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We should all be advocating for women’s equality
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We should all be advocating for women’s equality

“I help my sisters with domestic chores so that they don’t have a heavy workload at home. Most boys think housework is strictly for girls but that’s wrong,” Solomon Muhindo. Solomon is 16 years old and has grown up with 4 sisters. He came to our U-Decide Women’s Day Integrated Community Activation in Kasese district western Uganda to access sexual reproductive health rights information and services. Kasese is 369 Km away from the capital.

With the belief that every girl has the right to be who and what she decides, we celebrated this year’s International Women’s Day focusing on women and young girl’s rights to realise equal opportunities.

This year’s International Women’s Day (IWD) was  themed, “I am Generation Equality: Realising Women’s Rights.” We are very passionate about women and young people’s rights and for this, we decided to include the cause in our U-Decide project activities in Kasese District. The project aims at increasing the use of contraceptives methods for family planning through Social behaviour change. Being the women’s month, the focus has been on women beating the odds to stand out and thrive in a chauvinistic society.

Women and girls in rural communities face challenges, including gender-based violence, lack of sustainable income-generating services and also lack of access to proper health care services. Reach A Hand Uganda has partnered with United Nations Population Fund (UNFPA) through the Live Your Dream Campaign aimed at inspiring action towards a better life for young people and women and also fighting to end gender-based violence. For some people, giving up can be an option but we shared it with young mothers and girls who proved otherwise.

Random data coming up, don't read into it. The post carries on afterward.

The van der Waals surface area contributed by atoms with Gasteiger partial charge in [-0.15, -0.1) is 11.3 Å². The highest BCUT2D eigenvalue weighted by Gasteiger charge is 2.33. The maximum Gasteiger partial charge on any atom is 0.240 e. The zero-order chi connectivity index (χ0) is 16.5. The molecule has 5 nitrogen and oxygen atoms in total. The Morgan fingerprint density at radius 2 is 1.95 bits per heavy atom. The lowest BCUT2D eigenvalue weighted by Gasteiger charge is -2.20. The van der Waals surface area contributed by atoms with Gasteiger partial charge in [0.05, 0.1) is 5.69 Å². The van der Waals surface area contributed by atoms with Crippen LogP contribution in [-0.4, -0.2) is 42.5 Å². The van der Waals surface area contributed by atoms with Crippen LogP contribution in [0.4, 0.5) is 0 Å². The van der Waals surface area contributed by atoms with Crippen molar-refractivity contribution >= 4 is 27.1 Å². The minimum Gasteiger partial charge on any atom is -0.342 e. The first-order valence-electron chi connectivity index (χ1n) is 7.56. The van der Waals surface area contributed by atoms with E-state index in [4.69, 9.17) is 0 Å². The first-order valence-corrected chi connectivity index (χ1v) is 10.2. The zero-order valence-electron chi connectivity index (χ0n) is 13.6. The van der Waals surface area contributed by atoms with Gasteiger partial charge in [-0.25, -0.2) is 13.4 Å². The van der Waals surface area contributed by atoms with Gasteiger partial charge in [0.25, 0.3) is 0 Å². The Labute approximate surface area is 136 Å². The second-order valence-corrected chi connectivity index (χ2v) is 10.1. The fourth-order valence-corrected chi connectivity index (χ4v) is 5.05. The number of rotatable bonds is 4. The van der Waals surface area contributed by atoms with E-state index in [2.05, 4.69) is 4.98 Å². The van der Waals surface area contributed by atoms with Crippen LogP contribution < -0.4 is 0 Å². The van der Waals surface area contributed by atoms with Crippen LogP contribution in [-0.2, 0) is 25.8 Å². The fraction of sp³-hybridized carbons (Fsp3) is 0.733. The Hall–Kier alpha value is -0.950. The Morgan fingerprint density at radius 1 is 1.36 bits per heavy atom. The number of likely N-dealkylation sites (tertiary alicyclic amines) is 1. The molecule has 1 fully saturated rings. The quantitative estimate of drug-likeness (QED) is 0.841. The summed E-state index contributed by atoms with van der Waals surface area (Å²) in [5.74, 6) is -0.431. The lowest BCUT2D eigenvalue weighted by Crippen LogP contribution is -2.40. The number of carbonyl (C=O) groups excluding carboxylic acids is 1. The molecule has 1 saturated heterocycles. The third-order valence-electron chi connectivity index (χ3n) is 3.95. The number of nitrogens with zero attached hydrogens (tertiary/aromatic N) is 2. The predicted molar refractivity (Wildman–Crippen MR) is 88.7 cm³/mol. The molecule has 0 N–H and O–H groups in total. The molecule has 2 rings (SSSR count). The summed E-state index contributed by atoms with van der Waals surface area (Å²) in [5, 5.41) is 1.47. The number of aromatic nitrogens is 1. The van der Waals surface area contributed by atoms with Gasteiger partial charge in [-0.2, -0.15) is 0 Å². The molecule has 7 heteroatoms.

The fun-filled, information and service centred outreach/activations kicked off on Friday 6th March at Mpondwe Customs and the biggest outreach was held at Mpondwe Primary School grounds in Kasese District.

We talked to some beneficiaries about what gender equality means, this is what they had to say.

Mbambu Joviah a mother of 2, just like so many women in the Rwenzori subregion, wakes up every day to set up her charcoal stole in the Bwera market. The struggle she goes through she narrates is to ensure that her children do not sleep on empty stomachs. “As a single mum, I believe that women have the power to shape their families. We just have to wipe away self-pity.”

The story of Biira Marikia, a 27-year-old mother of 5 is not that much different. She emphasises that the greatest challenge women in the area face is the lack of sexual reproductive health and rights information and services. “In most cases, the men don’t want us to leave home so it becomes a problem accessing health services and information.”

For the young girls, going through challenges, we caught up with 18-year-old Muhindo Janet a mother of one girl. Muhindo narrates that, “Many young mothers are neglected by their partners especially after giving birth. As a result, they find it hard to survive since they are left with all the responsibility to take care of their children.”

It’s to us all that #GenerationEquality includes investing in women’s economic empowerment as a way to direct their paths towards gender equality, poverty eradication and inclusivity in economic growth. Men, therefore, ought to be at the forefront of championing women’s rights.

Men don’t want us to leave home so it becomes hard to access health services and information. Biira Marikia
Most boys think housework is strictly for girls but that’s wrong. Muhindo Solomon
Because of my business, I don’t have to wait for my husband to pay fees or buy food at home. Mama Saudia

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